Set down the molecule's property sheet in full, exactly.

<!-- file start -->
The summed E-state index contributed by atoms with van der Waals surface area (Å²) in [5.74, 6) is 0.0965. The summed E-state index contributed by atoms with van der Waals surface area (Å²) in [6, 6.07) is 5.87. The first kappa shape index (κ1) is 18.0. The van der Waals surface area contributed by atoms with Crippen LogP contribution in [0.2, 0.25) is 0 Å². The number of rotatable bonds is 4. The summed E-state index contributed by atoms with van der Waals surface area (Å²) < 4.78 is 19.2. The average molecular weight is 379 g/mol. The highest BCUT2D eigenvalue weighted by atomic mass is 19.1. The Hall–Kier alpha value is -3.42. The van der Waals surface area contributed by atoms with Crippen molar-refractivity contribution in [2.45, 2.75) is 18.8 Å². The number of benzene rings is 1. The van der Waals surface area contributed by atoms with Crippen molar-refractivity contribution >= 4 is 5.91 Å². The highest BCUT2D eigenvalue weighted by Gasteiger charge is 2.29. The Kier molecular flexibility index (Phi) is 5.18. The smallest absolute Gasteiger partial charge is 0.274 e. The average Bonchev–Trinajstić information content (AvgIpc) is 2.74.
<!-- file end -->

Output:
The summed E-state index contributed by atoms with van der Waals surface area (Å²) in [5.74, 6) is 0.0965. The summed E-state index contributed by atoms with van der Waals surface area (Å²) in [6, 6.07) is 5.87. The first kappa shape index (κ1) is 18.0. The van der Waals surface area contributed by atoms with Crippen LogP contribution in [0.2, 0.25) is 0 Å². The number of rotatable bonds is 4. The summed E-state index contributed by atoms with van der Waals surface area (Å²) < 4.78 is 19.2. The average molecular weight is 379 g/mol. The highest BCUT2D eigenvalue weighted by atomic mass is 19.1. The Hall–Kier alpha value is -3.42. The van der Waals surface area contributed by atoms with Crippen molar-refractivity contribution in [2.45, 2.75) is 18.8 Å². The number of benzene rings is 1. The van der Waals surface area contributed by atoms with Crippen molar-refractivity contribution >= 4 is 5.91 Å². The highest BCUT2D eigenvalue weighted by Gasteiger charge is 2.29. The Kier molecular flexibility index (Phi) is 5.18. The smallest absolute Gasteiger partial charge is 0.274 e. The average Bonchev–Trinajstić information content (AvgIpc) is 2.74.